This chupe, or thick soup, is made from fresh river shrimp, potatoes, corn, and peas. Equal doses of queso fresco and evaporated milk, along with a mixture of herbs and spices, result in a thick and filling meal that is topped with a fried egg.
11. Chicha Morada
Chicha morada is on every Peruvian menu. In traditional restaurants around the country, a large jug of this purple drink will appear on the table before you even order. Made from purple corn, pineapple, cinnamon, cloves, and sugar, it dates back to before the Inca empire. It is a sweet refreshing drink that makes a great accompaniment to any Peruvian feast.
For anybody who likes rich chocolate, assorted breads, and cakes to die for, Peru is the best place to be. And leading the pack of all this stuff that is bad for you is the famous picarone. This Peruvian cross between a fritter and a doughnut is made from a mixture of flour, yeast, sugar, local squash, and sweet potato.
After the dough has risen, small pieces are free-formed into doughnuts and dropped into hot oil. Using a wooden stick, the picarones are fried and turned until they are a golden brown. Crispy on the outside and doughy on the inside, the doughnuts are served with a sweet and spicy syrup.
13. Papa a la Huancaína
Originating in the mountainous city of Huancayo, this is a popular side dish that combines a spicy creamy sauce poured over potatoes and topped with hard-boiled eggs. The combination of queso fresco, aji amarillo, garlic, evaporated milk, and saltine crackers is not the most aesthetically pleasing dish, but makes for a flavorful and slowly increasing burn.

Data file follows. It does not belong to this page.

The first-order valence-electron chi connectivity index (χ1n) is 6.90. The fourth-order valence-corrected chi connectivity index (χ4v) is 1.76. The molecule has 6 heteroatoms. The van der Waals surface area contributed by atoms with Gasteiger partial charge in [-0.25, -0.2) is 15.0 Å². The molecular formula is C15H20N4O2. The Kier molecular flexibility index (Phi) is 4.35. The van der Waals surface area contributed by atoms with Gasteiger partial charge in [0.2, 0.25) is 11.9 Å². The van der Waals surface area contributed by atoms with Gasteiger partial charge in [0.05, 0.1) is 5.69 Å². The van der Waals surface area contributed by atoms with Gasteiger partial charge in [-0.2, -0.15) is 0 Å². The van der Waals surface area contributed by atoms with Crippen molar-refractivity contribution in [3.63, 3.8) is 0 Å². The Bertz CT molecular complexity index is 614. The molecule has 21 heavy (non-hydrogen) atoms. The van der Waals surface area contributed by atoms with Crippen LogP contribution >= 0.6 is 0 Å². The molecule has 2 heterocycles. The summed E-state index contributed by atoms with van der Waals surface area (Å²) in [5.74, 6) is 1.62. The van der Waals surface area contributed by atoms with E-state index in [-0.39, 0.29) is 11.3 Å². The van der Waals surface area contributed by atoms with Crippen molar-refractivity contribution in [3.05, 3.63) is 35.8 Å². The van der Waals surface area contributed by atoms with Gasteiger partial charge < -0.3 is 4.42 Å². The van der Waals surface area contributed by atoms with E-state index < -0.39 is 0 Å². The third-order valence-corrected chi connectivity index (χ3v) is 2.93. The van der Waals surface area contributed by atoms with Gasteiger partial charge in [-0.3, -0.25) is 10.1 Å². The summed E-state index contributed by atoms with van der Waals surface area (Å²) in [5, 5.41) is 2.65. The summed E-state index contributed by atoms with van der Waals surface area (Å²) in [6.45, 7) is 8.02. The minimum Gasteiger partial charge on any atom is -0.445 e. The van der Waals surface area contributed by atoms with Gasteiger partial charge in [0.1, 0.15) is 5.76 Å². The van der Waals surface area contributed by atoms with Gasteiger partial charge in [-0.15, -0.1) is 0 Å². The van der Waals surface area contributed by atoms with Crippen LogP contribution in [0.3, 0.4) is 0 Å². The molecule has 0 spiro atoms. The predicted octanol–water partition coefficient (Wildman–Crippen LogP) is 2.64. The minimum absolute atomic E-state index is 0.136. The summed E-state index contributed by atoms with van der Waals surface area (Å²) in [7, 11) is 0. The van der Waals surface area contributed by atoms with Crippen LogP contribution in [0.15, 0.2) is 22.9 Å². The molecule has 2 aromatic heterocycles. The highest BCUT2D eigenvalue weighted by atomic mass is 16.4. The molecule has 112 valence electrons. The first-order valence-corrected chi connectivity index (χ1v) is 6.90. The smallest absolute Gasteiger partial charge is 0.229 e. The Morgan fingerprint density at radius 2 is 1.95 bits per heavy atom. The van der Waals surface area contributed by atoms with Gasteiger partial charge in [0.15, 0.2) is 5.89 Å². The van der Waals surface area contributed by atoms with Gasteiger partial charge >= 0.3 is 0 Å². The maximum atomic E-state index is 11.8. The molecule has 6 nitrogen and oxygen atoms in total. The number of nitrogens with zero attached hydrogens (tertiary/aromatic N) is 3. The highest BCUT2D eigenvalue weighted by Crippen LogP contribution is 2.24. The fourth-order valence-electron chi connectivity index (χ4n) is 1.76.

14. Suspiro de Limeña
This is a sweet and luscious dessert whose name means “the sigh of a woman from Lima.” It is usually served in individual glasses, but can also be prepared for a crowd. The bottom layer is made of dulce de leche, a confection made by slowly heating sweetened condensed milk. Other healthy ingredients include egg yolks and copious amounts of sugar. Topped off with a sweet meringue flavored with Port wine and sprinkled with cinnamon, it results in a rich, sweet, creamy concoction that is a favorite with Lima residents.
15. Cuy (Guinea Pig)
Not for the faint of heart, guinea pig is a traditional Andean entrée. Although not as popular as the other dishes mentioned above, it is still a staple food in some parts of Peru. Those who can overcome its association with their pet guinea pig back home say that it tastes similar to rabbit. Cuy is often baked and served whole like a small suckling pig, with potatoes or rice and a spicy sauce. In other regions, it may be cut into small pieces and fried with a pepper sauce.